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Mount Gareloi description and information

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LOCATION
FACTS
Official Name: Mount Gareloi
Type:Stratovolcano
Most Recent Activity:September 27, 1996
Seismically Monitored: Yes
Color Code:GREEN
Alert Level:NORMAL
Elevation: 5161 ft (1573 m)
Latitude: 51.78887° N
Longitude:178.79368° W
Quadrangle:Gareloi Island
CAVW Number:311070
Nearby towns:Adak 93 mi (149 km) NE
Atka 197 mi (317 km) NE
Shemya Station 208 mi (335 km) NW
Attu Station 247 mi (398 km) NW
Anchorage 1264 mi (2034 km) NE
DESCRIPTION
From Miller and others (1998): "Mount Gareloi, which makes up most of Gareloi Island, is a stratovolcano 10 km by 8 km in diameter at its base with two summits, separated by a narrow saddle. Two small glaciers extend northwest and southeast from the saddle. The northern, slightly higher peak is on the southern rim of a crater about 300 m across, which contains several active fumaroles. Thirteen younger craters, from 80 to 1600 m in diameter, are aligned along a south-southeast trending fissure that extends from strandline to the southern summit. These craters formed during a major explosive eruption in 1929 that also produced four blocky lava flows (unit Ql), and a blanket of grassy andesitic tuff that covers an area roughly 2.5 x 5 km on the volcano's southeast flank (Coats, 1959).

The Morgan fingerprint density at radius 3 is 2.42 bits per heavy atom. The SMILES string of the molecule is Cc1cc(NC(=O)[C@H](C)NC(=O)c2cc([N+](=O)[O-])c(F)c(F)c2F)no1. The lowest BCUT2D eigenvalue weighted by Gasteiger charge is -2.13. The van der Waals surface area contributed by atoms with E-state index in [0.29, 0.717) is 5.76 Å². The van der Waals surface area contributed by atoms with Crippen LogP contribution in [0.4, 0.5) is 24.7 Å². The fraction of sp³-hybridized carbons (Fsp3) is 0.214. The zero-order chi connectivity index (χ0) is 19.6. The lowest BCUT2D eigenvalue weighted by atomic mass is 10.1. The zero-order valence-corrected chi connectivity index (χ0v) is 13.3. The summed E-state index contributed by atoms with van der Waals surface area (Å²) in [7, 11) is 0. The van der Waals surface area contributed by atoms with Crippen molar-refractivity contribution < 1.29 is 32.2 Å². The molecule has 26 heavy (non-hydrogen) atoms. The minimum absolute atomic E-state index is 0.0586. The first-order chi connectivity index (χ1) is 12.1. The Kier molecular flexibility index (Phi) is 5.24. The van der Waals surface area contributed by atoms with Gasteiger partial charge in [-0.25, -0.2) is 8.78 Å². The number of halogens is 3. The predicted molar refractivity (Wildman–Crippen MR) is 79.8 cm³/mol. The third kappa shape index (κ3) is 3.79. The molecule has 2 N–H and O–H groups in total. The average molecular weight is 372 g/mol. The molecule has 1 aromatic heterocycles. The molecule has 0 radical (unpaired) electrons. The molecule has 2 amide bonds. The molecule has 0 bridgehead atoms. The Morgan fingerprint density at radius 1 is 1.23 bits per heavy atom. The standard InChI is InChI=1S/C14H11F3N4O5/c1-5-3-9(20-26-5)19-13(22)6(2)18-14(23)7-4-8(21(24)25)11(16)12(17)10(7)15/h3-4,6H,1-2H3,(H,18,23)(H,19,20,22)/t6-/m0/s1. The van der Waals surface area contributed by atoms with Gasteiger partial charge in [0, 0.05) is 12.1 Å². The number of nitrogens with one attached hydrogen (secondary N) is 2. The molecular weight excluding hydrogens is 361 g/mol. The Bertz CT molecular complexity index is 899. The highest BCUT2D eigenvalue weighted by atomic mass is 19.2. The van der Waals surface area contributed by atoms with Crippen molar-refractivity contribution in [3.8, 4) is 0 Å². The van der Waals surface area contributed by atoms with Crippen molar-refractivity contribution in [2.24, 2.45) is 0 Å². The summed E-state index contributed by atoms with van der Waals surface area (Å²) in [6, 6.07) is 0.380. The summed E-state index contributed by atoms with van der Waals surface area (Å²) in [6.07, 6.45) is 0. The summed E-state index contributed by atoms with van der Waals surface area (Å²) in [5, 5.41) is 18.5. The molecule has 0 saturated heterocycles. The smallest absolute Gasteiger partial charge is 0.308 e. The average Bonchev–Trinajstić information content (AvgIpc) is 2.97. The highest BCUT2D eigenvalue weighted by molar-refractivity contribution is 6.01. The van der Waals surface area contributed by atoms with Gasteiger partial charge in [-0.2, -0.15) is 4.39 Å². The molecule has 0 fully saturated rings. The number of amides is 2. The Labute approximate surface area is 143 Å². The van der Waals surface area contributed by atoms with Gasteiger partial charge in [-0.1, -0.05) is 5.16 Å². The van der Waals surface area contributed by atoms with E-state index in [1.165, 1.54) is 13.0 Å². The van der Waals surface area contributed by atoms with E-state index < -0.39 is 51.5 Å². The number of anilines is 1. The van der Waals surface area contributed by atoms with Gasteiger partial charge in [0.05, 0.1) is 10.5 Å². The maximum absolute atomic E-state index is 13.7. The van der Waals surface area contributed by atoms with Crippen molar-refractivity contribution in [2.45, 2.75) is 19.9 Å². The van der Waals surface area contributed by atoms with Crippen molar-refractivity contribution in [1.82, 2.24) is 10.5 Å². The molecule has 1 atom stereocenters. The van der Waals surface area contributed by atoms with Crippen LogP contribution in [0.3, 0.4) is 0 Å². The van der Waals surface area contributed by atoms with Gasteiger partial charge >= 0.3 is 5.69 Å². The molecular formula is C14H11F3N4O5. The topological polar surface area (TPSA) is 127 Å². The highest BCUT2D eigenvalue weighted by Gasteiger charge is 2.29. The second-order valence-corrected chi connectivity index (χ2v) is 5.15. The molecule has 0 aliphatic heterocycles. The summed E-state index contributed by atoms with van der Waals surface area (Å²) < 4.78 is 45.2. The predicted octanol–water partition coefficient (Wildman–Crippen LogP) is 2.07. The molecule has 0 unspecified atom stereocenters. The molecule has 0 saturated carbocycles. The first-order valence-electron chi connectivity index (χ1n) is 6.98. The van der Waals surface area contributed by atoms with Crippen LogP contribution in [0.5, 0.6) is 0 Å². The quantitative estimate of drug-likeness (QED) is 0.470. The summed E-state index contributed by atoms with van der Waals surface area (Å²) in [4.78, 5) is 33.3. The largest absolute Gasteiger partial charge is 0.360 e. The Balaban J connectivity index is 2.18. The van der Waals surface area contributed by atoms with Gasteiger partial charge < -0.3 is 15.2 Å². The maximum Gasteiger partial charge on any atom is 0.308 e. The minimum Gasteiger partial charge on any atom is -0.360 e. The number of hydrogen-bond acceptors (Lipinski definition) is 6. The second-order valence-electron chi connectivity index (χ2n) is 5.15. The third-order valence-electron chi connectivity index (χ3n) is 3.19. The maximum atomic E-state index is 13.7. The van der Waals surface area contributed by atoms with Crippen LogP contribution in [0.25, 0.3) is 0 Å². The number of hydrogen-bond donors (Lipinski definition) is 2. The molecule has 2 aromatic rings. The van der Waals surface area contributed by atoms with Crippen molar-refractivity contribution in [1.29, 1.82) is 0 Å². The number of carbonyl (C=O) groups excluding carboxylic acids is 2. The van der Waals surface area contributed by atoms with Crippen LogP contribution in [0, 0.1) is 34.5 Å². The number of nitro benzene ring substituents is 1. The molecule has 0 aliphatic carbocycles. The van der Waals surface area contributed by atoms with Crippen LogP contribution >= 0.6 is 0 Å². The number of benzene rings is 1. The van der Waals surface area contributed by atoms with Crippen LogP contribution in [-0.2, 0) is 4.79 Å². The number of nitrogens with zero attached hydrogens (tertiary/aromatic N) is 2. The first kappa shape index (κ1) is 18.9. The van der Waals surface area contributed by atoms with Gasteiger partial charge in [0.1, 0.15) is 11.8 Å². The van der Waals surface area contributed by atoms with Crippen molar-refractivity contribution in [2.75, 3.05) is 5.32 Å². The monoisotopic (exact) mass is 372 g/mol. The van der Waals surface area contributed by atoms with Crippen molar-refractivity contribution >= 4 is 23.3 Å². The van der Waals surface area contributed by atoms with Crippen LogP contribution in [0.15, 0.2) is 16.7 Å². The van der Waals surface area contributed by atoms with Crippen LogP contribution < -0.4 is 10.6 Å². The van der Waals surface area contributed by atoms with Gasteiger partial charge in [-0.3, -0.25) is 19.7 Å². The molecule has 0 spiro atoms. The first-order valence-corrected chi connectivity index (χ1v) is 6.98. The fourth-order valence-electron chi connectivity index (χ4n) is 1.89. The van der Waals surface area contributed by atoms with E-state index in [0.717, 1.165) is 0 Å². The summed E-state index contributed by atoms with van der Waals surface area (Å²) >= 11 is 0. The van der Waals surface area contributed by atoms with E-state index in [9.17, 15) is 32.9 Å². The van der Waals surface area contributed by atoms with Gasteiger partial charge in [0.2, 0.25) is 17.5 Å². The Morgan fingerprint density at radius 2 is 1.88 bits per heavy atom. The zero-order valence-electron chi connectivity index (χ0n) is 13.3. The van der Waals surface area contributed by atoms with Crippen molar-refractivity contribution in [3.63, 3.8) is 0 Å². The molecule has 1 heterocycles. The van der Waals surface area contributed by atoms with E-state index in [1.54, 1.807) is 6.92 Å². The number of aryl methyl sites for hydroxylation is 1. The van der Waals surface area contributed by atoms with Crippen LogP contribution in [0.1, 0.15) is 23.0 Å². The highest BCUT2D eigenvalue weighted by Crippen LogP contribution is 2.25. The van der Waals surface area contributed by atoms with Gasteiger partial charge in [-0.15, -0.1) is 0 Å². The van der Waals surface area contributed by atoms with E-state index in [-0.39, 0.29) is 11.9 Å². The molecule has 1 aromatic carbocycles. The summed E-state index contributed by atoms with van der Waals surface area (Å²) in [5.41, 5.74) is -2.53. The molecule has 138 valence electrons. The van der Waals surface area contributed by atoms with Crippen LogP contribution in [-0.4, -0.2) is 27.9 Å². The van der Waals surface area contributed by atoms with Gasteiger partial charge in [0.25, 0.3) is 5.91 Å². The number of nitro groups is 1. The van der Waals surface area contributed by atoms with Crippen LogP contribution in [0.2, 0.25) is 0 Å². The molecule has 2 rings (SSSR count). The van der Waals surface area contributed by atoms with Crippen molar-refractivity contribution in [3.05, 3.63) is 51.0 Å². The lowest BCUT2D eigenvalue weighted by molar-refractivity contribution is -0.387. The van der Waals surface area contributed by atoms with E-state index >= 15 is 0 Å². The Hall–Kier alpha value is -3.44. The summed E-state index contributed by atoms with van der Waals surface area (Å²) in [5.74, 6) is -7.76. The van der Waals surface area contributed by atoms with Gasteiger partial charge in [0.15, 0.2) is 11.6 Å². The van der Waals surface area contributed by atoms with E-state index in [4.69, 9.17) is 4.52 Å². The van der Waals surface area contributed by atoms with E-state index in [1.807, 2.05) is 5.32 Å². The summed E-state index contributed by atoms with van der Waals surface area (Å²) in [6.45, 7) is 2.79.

"The intercalated lava flows and pyroclastic debris that make up Gareloi volcano were produced during two periods of activity separated by an extended interval of quiescence and erosion. Lava flows range from 1 m to more than 6 m in thickness; some flows of the older sequence appear to have originated from flank vents rather than from the summit. Some valleys cut in older rocks are U-shaped, suggesting that the older series is of late Pleistocene age or older. Rocks of the younger series are relatively undissected; many appear to have been erupted form at or near the summit crater. Craters formed during the 1929 eruptions are probably only partly of phreatic origin; erupted material included essential, pumiceous glass, and reddened scoria. Lava flows that erupted in 1929 emerged at elevations below 600 m. In 1949, one crater at an elevation of 900 m, contained a small, milky blue-green lake, which suggests that acid fumaroles were still active in the crater at that time (Coats, 1959, p. 253)."

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